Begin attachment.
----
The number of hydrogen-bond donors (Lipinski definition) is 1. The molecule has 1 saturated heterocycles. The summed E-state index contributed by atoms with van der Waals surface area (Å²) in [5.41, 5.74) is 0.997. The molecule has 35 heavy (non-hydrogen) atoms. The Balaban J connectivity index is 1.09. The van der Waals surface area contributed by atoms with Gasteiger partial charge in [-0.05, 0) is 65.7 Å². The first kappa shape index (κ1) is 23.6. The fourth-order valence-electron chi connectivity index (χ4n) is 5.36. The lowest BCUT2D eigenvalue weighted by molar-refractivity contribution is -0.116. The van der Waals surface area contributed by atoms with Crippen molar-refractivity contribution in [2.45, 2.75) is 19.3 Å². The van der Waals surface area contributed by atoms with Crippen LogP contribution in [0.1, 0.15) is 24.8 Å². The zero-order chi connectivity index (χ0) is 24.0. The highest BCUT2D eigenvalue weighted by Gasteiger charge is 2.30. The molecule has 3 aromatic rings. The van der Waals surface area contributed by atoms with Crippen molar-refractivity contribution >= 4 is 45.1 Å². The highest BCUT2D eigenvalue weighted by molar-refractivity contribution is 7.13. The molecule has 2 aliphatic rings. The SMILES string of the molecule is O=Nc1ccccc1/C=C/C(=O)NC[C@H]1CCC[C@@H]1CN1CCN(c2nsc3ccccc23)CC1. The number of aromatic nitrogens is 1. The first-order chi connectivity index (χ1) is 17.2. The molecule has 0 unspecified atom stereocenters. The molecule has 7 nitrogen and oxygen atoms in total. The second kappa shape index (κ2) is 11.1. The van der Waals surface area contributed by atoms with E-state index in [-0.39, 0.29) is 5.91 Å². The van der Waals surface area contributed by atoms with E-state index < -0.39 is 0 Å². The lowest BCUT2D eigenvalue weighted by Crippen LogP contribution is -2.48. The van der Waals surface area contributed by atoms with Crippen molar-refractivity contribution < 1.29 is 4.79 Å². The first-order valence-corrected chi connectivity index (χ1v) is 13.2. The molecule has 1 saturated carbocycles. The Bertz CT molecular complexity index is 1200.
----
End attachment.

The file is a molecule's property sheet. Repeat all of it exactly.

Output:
The number of hydrogen-bond donors (Lipinski definition) is 1. The molecule has 1 saturated heterocycles. The summed E-state index contributed by atoms with van der Waals surface area (Å²) in [5.41, 5.74) is 0.997. The molecule has 35 heavy (non-hydrogen) atoms. The Balaban J connectivity index is 1.09. The van der Waals surface area contributed by atoms with Gasteiger partial charge in [-0.05, 0) is 65.7 Å². The first kappa shape index (κ1) is 23.6. The fourth-order valence-electron chi connectivity index (χ4n) is 5.36. The lowest BCUT2D eigenvalue weighted by molar-refractivity contribution is -0.116. The van der Waals surface area contributed by atoms with Crippen molar-refractivity contribution in [2.45, 2.75) is 19.3 Å². The van der Waals surface area contributed by atoms with Crippen LogP contribution in [0.1, 0.15) is 24.8 Å². The zero-order chi connectivity index (χ0) is 24.0. The highest BCUT2D eigenvalue weighted by Gasteiger charge is 2.30. The molecule has 3 aromatic rings. The van der Waals surface area contributed by atoms with Crippen molar-refractivity contribution >= 4 is 45.1 Å². The highest BCUT2D eigenvalue weighted by molar-refractivity contribution is 7.13. The molecule has 2 aliphatic rings. The SMILES string of the molecule is O=Nc1ccccc1/C=C/C(=O)NC[C@H]1CCC[C@@H]1CN1CCN(c2nsc3ccccc23)CC1. The number of aromatic nitrogens is 1. The first-order chi connectivity index (χ1) is 17.2. The molecule has 0 unspecified atom stereocenters. The molecule has 7 nitrogen and oxygen atoms in total. The second kappa shape index (κ2) is 11.1. The van der Waals surface area contributed by atoms with E-state index in [-0.39, 0.29) is 5.91 Å². The van der Waals surface area contributed by atoms with E-state index < -0.39 is 0 Å². The lowest BCUT2D eigenvalue weighted by Crippen LogP contribution is -2.48. The van der Waals surface area contributed by atoms with Crippen molar-refractivity contribution < 1.29 is 4.79 Å². The first-order valence-corrected chi connectivity index (χ1v) is 13.2. The molecule has 1 saturated carbocycles. The Bertz CT molecular complexity index is 1200.